We have seen in previous seminars that the cuisine of nomad Turks of Central Asia consisted of mantı (dumplings), helva and meat. In the Seljuk period, when they settled in Anatolia, the cuisine developed as new ingredients entered into the cuisine. Once they settled, they were exposed to all kinds of ingredients in their immediate surroundings, which they incorporated into their cuisine, enabling the cuisine to prosper. During the Ottoman period, with the addition of the palace cuisine, the cuisine took on a different turn and became even richer. Following the Ottoman period came the Republic period.
Turkish cuisine has developed more during the second part of the 19th century. This development was also reflected onto the countries that were in close relationships with Turkey. Claudia Roden wrote about the influence of the Ottomans and the dishes they have left behind, such as various types of kebabs, meatball dishes, stuffed and rolled vegetables, dishes with yoghurt, olive oil dishes small cookies, and desserts with syrup, during the fall of the Ottoman Empire. (An observation of a foreigner).
However the foreign cuisine that was introduced during the reform period, with the opening of hotels such as Pera Palas and Tokatlıyan, started to influence Turkish cuisine as well. The food in restaurants and homes started to include dishes such as bechamel sauces, creme bavaroise, Russian salad. French cuisine was served during private and official banquets.
The influence of foreign cuisines have continued until President Özal’s period. President Özal’s attempt to open Turkey to the outer world, have led to an increase in the fast food chains opening stores in Turkey, and Turkey becoming more global country. In fact it would be better to divide the Republic period as before President Özal and after President Özal.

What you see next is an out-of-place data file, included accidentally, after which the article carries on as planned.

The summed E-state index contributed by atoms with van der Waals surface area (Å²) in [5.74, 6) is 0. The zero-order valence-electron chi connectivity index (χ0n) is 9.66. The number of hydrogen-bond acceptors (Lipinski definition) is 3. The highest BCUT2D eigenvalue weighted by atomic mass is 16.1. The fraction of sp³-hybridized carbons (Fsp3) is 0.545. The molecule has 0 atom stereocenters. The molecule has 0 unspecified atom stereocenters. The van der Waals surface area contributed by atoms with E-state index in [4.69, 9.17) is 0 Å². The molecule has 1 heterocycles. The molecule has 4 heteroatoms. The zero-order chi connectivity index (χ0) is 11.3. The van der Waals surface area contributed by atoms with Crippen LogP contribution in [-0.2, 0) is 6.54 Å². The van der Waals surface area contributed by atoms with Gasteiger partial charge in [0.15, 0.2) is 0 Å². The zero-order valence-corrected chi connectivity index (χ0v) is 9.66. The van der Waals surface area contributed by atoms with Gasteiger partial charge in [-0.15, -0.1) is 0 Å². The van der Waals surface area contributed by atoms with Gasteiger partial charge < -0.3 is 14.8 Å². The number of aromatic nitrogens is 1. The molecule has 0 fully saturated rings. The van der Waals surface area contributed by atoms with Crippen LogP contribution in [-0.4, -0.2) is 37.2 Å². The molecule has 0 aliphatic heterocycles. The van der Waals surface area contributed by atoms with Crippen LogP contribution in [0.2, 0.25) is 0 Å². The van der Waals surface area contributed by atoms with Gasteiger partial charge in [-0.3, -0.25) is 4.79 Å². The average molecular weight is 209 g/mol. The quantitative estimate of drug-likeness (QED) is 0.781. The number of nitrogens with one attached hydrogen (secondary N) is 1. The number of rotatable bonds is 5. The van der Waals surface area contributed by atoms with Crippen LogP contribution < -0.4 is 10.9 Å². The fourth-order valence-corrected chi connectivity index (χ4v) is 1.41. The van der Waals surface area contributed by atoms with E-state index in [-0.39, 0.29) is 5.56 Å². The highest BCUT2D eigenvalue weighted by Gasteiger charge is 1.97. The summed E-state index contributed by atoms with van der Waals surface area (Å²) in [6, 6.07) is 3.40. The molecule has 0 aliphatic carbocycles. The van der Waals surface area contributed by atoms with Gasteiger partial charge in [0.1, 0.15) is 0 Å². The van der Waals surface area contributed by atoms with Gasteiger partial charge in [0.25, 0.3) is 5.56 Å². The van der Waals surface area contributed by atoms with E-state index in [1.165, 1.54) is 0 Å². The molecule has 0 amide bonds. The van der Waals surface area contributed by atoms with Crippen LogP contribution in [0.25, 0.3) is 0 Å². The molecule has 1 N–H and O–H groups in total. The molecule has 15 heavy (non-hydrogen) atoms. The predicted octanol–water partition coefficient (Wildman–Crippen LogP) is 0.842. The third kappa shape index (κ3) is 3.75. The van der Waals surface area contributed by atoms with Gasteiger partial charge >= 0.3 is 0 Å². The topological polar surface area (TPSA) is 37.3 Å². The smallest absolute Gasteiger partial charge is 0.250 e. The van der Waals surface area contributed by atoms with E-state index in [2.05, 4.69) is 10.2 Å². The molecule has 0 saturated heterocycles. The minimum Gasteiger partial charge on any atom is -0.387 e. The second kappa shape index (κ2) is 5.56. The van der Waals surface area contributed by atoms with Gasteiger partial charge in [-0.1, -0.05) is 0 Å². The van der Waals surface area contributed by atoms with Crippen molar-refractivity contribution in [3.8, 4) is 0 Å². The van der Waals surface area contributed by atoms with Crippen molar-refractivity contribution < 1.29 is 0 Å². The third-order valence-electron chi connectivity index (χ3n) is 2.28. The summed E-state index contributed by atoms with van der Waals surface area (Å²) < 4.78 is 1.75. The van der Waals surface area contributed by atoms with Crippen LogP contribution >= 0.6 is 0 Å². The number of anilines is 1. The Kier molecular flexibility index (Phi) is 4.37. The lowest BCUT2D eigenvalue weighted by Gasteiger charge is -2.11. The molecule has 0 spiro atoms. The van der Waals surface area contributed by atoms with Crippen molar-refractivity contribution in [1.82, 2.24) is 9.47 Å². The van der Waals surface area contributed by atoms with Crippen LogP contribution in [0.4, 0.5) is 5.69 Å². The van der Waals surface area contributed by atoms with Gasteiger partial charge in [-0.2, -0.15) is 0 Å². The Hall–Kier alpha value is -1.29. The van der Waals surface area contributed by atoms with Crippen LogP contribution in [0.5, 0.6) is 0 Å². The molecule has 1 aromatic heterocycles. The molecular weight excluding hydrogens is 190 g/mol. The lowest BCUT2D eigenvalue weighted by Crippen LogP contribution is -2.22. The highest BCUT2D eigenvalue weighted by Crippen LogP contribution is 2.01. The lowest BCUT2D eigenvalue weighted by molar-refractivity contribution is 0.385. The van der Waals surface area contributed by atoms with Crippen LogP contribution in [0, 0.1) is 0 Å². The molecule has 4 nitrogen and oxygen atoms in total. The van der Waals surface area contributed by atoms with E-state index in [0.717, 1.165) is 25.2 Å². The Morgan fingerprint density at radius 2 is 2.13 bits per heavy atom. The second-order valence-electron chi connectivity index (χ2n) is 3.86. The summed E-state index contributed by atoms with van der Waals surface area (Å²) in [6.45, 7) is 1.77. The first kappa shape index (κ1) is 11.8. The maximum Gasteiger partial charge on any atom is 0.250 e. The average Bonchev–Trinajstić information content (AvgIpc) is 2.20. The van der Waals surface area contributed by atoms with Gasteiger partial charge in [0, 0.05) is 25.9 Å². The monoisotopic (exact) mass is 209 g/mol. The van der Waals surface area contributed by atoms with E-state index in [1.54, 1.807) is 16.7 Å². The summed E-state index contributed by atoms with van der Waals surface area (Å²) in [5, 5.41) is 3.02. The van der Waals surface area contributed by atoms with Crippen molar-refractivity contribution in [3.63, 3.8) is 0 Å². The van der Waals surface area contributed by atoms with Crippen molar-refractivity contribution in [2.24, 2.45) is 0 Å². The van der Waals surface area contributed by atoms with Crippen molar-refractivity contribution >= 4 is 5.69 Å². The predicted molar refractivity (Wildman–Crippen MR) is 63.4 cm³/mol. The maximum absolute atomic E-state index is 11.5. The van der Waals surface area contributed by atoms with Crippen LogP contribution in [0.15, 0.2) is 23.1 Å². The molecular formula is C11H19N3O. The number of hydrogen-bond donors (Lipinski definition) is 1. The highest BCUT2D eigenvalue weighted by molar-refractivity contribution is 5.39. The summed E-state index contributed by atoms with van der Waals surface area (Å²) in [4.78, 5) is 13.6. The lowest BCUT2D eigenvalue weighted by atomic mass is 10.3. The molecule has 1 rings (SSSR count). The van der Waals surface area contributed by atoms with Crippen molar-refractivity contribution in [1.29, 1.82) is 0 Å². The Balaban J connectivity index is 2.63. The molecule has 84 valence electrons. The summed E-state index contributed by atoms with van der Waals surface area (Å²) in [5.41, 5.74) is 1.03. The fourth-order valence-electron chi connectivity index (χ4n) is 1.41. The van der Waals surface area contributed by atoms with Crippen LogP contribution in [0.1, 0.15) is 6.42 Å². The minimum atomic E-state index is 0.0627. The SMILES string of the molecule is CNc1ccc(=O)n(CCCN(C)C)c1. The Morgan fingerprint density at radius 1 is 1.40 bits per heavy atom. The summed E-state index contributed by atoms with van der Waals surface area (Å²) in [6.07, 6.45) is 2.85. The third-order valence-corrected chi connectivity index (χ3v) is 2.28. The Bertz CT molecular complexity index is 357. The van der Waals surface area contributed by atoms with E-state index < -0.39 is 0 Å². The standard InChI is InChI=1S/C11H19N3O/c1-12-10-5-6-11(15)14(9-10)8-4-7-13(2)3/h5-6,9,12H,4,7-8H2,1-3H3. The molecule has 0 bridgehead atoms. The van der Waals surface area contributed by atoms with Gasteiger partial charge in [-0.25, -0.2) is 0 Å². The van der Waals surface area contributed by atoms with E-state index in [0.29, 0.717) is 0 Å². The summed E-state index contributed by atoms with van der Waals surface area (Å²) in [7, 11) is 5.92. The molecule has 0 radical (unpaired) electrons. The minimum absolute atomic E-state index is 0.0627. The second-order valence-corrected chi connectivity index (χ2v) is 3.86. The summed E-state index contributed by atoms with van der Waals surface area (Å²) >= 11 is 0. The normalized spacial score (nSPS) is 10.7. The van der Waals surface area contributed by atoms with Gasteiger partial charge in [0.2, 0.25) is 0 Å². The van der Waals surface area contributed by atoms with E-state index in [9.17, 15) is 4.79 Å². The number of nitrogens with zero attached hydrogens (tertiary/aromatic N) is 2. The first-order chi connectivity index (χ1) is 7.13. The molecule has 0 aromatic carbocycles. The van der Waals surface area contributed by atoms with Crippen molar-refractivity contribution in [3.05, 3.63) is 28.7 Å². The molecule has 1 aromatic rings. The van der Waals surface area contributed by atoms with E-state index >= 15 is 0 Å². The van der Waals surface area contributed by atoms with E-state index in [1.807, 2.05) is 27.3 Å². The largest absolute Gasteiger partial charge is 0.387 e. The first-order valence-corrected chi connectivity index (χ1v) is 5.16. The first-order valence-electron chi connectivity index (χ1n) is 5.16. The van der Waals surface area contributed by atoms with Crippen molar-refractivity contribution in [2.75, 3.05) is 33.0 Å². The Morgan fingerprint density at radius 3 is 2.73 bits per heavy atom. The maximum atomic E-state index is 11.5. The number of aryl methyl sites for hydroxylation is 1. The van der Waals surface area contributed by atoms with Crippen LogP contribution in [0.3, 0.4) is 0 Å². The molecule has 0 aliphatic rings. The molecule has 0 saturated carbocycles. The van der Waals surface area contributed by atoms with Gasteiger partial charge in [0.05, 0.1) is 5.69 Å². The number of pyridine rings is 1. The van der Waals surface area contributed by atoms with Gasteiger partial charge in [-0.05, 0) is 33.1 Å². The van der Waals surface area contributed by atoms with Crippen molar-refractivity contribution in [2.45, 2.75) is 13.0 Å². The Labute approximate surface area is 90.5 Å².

Republic period comes right after the period when the Turkish cuisine was at its height. This period is the period when the reform and modernization movements still continues and Ataturk’s reforms are taking place one after the other.
Throughout the Ottoman period, the best of ingredients were brought to İstanbul from any part of the empire. The lack of some of these food ingredients can be seen in the cuisine as well when the Ottomans started to loose some land after the wars. Friedrich Unger’s “Dessert Book” written in the old alphabet included two jam recipes made with ginger and pineapple. However these two recipes were not seen in the republic era cookery books as these ingredients were unobtainable. However this was hardly a problem since the rich Anatolian soil and the vast amount of ingredients grown in Anatolia, helped shaped the Turkish cuisine without feeling the lack of such exotic ingredients. On the other hand, people with means always had a chance to obtain these exotic food stuff from abroad.
One of the most important events of the republic period was the lack of coffee during second World War. Lack of coffee for people who have been used to drinking coffee for centuries were substituting things like chickpea drinks or other hot beverages made from certain seeds. Eventually public got used to drinking tea, and coffee was replaced with tea in social life. In todays Turkey, altough tea is still the most important drink, a return to coffee can be observed.